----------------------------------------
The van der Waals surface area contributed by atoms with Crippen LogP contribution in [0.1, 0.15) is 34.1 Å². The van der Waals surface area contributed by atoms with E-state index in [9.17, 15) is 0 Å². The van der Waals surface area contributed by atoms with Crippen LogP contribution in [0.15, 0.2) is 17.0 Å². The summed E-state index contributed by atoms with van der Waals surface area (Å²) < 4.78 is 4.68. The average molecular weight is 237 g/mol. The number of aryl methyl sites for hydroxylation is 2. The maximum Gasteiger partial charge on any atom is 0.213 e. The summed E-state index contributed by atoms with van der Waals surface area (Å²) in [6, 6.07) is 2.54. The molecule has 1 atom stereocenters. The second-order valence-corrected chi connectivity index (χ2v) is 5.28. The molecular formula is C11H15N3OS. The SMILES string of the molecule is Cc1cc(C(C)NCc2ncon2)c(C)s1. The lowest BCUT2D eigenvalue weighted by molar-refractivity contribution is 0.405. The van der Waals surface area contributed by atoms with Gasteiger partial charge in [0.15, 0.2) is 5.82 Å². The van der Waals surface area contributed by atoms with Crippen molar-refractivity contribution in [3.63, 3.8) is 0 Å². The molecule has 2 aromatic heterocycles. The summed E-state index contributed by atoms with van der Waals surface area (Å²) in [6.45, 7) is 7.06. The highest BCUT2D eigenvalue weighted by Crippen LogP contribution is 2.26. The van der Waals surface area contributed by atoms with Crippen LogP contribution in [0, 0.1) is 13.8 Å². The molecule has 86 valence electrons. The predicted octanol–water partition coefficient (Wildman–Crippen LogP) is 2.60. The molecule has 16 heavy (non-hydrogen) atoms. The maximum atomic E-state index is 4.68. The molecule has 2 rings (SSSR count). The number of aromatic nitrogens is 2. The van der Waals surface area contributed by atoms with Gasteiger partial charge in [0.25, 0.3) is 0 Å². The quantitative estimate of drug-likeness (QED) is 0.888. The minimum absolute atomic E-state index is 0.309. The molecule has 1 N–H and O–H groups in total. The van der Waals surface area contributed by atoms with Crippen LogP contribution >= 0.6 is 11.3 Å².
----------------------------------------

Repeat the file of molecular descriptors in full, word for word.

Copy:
The van der Waals surface area contributed by atoms with Crippen LogP contribution in [0.1, 0.15) is 34.1 Å². The van der Waals surface area contributed by atoms with E-state index in [9.17, 15) is 0 Å². The van der Waals surface area contributed by atoms with Crippen LogP contribution in [0.15, 0.2) is 17.0 Å². The summed E-state index contributed by atoms with van der Waals surface area (Å²) < 4.78 is 4.68. The average molecular weight is 237 g/mol. The number of aryl methyl sites for hydroxylation is 2. The maximum Gasteiger partial charge on any atom is 0.213 e. The summed E-state index contributed by atoms with van der Waals surface area (Å²) in [6, 6.07) is 2.54. The molecule has 1 atom stereocenters. The second-order valence-corrected chi connectivity index (χ2v) is 5.28. The molecular formula is C11H15N3OS. The SMILES string of the molecule is Cc1cc(C(C)NCc2ncon2)c(C)s1. The lowest BCUT2D eigenvalue weighted by molar-refractivity contribution is 0.405. The van der Waals surface area contributed by atoms with Gasteiger partial charge in [0.15, 0.2) is 5.82 Å². The van der Waals surface area contributed by atoms with Crippen molar-refractivity contribution in [3.63, 3.8) is 0 Å². The molecule has 2 aromatic heterocycles. The summed E-state index contributed by atoms with van der Waals surface area (Å²) in [6.45, 7) is 7.06. The highest BCUT2D eigenvalue weighted by Crippen LogP contribution is 2.26. The van der Waals surface area contributed by atoms with Crippen LogP contribution in [0, 0.1) is 13.8 Å². The molecule has 86 valence electrons. The predicted octanol–water partition coefficient (Wildman–Crippen LogP) is 2.60. The molecule has 16 heavy (non-hydrogen) atoms. The maximum atomic E-state index is 4.68. The molecule has 2 rings (SSSR count). The number of aromatic nitrogens is 2. The van der Waals surface area contributed by atoms with Gasteiger partial charge in [0.25, 0.3) is 0 Å². The quantitative estimate of drug-likeness (QED) is 0.888. The minimum absolute atomic E-state index is 0.309. The molecule has 1 N–H and O–H groups in total. The van der Waals surface area contributed by atoms with Crippen LogP contribution >= 0.6 is 11.3 Å².